Who will believe my verse in time to come,
Shakespeare's Sonnet XVII, the last of his procreation sonnets, questions his own descriptions of the young man, believing that future generations will believe them to be exaggerations if he does not make a copy of himself (a child).
Shakespeare insists that his comparisons, even though they are quite strong, are not exaggerations. Shakespeare even goes as far as to say that his verse is a "tomb" that hides half of his beauty. Shakespeare argues that the descriptions in fact are not strong enough, and they do not do justice to the man's beauty. ("If I could write the beauty of your eyes,/"). The sonnet ends with a typical notion that should the young man have a child, he shall live both in the child and in the poet's rhyme.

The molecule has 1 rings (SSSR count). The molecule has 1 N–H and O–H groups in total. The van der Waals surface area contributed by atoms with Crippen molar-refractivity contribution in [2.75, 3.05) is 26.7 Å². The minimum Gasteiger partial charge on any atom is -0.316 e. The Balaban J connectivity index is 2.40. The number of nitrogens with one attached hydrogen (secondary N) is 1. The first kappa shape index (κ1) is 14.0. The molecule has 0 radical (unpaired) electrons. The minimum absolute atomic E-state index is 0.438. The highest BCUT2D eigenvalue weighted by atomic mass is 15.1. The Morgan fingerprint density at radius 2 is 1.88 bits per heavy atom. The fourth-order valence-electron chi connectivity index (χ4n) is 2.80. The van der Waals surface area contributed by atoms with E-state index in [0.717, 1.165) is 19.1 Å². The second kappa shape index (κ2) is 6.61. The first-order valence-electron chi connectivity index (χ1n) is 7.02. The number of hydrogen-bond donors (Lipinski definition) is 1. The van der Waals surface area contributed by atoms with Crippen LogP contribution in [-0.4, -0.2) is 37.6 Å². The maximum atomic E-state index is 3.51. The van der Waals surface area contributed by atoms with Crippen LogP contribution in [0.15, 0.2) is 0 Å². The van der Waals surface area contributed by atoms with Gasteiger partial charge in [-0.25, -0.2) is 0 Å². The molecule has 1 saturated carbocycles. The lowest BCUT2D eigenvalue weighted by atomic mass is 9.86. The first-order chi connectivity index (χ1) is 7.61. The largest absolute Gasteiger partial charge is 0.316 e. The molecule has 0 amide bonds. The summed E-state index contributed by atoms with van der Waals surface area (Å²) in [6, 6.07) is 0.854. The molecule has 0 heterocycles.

As in Sonnet 130, Shakespeare shows himself again to be quite conscious and hesitant in terms of flamboyant, flowery proclamations of beauty.
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